0:08:12 MH: And it seems like there’s two parts of this that seemed to stand out to me, and I don’t know if I’m diving into the philosophical side of it too quickly. The first is the responsibility of the company, and the second is the agency of the individual. In other words, I have a cell phone and they made a lot of… The cell phone figured heavily in the movie, which it should, ’cause it’s a pretty ubiquitous device in at least the western, or in the developed world, but I have to make choices about my own cell phone usage. I’m certainly not being helped by these companies, and that they’re really trying to suck me in and get me to… The word “doomscrolling” is a word I learned during the pandemic, and it’s pretty apt sometimes. You just start going through Twitter, and Reddit, LinkedIn, Facebook, whatever it is, and you’re like, “It’s 2:30 in the morning, I should be in bed.” But it’s like, “Yeah, how much of that do I own, and how much of that is on them?” And that part is what’s really hard for me to figure out.
0:09:15 TW: That’s a slippery slope. ‘Cause you’re essentially saying that it’s gonna be hard… That is, if you take it to the extreme, the person who blames the alcoholic for alcoholism, the person who blames the drug user for…
0:09:31 MH: Well, yeah.
0:09:31 TW: For drug use, right? And, oh, it’s the kid, by the way.
0:09:35 MH: Well, or blames McDonald’s for obesity. There’s just all these…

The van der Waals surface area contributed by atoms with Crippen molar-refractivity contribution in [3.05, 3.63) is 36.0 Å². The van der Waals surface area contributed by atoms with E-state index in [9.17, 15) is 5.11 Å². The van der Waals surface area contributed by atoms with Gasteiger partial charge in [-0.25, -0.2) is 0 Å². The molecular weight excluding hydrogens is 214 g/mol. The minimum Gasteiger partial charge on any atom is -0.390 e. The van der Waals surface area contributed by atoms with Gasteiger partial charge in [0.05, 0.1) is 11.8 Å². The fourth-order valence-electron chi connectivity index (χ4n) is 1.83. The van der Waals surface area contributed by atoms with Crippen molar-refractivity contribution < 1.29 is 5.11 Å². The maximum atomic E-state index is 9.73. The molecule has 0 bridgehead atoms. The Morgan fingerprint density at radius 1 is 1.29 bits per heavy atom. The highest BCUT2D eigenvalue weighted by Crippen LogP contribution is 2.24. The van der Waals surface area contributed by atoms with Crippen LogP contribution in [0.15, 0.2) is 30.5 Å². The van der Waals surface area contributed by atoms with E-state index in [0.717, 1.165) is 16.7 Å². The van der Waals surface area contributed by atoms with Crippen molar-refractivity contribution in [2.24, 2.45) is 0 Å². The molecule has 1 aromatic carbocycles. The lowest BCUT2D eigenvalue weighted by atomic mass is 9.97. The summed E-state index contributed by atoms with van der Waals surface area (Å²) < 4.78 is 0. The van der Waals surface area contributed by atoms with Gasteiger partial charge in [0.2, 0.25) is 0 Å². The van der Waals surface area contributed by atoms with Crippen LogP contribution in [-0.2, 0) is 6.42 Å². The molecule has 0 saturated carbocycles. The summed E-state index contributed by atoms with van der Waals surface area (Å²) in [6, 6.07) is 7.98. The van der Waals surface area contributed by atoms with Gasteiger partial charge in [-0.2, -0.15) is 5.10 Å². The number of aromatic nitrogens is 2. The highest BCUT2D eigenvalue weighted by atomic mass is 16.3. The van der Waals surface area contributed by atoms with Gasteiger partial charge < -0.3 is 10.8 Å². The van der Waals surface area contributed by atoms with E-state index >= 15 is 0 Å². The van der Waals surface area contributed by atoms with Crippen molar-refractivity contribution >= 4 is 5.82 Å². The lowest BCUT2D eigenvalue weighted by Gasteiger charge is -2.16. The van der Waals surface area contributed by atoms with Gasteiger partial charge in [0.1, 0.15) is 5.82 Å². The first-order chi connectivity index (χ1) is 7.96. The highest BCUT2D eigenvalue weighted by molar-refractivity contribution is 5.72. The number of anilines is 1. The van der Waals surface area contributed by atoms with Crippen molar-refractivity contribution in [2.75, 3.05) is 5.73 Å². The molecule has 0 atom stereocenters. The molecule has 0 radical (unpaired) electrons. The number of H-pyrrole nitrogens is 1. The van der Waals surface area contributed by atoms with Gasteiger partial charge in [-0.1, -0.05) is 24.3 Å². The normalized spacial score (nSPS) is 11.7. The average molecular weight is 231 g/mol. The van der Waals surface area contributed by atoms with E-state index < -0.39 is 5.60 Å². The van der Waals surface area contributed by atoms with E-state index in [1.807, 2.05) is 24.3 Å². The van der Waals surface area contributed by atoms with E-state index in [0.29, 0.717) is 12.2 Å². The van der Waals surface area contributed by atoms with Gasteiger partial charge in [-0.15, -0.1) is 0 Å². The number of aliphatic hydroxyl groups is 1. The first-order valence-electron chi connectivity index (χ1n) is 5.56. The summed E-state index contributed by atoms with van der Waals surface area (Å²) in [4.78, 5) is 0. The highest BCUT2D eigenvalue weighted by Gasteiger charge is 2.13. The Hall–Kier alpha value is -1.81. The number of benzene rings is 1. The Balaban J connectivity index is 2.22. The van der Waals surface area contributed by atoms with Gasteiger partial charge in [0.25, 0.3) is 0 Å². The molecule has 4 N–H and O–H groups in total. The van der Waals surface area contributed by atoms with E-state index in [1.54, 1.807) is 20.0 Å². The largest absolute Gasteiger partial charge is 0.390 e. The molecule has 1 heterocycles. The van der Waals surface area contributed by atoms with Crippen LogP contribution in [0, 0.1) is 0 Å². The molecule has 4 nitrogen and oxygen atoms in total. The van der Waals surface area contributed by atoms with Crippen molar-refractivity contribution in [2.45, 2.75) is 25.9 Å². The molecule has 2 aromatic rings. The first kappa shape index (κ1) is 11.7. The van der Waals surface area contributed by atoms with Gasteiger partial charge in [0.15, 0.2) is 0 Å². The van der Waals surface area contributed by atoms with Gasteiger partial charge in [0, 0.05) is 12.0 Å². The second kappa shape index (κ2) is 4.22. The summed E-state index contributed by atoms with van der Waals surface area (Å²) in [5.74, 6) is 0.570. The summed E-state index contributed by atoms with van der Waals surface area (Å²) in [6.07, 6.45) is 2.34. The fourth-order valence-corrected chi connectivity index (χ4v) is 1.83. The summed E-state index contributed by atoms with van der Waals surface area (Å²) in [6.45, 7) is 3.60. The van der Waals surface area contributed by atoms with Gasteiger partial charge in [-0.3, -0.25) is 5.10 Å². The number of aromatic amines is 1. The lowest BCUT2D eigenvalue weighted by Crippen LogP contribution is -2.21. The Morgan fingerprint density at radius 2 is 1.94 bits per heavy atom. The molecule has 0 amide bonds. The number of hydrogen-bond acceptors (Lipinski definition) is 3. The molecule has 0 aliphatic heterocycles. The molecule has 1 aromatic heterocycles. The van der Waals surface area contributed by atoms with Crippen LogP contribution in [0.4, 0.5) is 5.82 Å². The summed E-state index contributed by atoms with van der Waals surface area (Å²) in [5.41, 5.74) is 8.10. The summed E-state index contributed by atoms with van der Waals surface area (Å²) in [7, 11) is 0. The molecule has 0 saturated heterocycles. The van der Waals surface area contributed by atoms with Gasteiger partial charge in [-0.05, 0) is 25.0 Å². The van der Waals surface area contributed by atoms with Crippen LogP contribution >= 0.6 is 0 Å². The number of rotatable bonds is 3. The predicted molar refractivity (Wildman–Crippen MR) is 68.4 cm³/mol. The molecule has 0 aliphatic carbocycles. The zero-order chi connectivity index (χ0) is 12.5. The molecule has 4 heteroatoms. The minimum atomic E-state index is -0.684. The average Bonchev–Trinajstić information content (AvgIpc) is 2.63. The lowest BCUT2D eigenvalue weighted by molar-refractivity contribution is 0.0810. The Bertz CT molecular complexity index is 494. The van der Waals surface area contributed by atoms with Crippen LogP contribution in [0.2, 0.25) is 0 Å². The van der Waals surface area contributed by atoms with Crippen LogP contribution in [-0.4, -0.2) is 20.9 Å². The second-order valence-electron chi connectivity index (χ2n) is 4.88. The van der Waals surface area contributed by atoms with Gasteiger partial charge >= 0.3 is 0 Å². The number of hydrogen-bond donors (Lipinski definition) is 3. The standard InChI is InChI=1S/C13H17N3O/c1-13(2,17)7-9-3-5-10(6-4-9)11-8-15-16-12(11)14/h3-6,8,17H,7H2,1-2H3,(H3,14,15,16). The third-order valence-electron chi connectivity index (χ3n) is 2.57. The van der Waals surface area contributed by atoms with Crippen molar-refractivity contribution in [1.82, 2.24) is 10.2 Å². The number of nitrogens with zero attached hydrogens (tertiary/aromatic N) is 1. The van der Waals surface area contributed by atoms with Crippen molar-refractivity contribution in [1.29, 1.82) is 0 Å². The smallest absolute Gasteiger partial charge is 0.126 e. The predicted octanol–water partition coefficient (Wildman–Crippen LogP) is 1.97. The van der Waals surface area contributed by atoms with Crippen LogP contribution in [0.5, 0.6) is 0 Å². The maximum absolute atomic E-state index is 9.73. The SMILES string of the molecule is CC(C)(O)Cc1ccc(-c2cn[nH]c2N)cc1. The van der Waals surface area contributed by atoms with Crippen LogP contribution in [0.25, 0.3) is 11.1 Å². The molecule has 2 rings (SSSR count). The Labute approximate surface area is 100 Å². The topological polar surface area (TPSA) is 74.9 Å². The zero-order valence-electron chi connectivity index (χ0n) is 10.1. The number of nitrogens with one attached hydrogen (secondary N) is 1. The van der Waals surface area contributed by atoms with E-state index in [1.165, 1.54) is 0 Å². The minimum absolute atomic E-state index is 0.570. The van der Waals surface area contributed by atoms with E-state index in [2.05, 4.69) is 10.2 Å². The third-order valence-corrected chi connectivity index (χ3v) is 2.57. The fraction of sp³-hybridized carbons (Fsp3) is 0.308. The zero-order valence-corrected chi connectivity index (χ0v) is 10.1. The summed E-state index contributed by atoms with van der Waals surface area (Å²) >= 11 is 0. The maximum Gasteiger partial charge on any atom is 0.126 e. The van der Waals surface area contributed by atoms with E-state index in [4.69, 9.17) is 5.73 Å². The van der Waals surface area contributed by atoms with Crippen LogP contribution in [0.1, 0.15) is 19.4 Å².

0:09:39 MK: But I do think there is some responsibility on companies… Well, not some but a big part of it. And to be honest, it is the culture of growth hacking, whatever you wanna call it, where the startup culture or… They’re not really start-ups anymore, they’re scale-ups or now huge businesses, they become obsessed with growth and they motivate their employees for deeper engagement, more users. And that, I think, is the crux of it. It’s like, yes, maybe there wasn’t ill intent, but if you are always incentivizing your employees to increase those metrics, then they’re gonna do whatever they can to increase those metrics.
0:10:22 TW: So, I just wanna clarify that I said you’re heading on a slippery slope of blaming the person with the addiction. And you said, “That’s like blaming McDonald’s,” and it’s exactly the opposite of that.
0:10:29 MH: No, no. I’m saying there’s lots of different ways of… I’m agreeing with you and providing a counter… There’s all kinds of different ways of looking at this. I agree, when someone has got their brain so wrapped around stimulus and response such that they can’t really put their phone… That is an addiction, and that’s different than making a choice. And again, I’m not a psychologist, I can’t really explain the details of that, but I know there is a difference. And that’s the thing, to the same extent, like we all kind of live… Well, none of us live… Tim, you lived through the cigarette companies basically lying to the public… Tim knows all about that. No, I’m just kidding. [chuckle] I’m trying to make an old guy joke. Anyways, but it’s sort of happening again in a certain sense in that… But the weird thing is, is it didn’t start with them doing it. But, Moe, you made a good point. It was like, “We’ve gotta grow super fast. We gotta scale, scale, scale, scale, scale.” And then they arrive at these really unintended outcomes, and as a society, we’re not ready.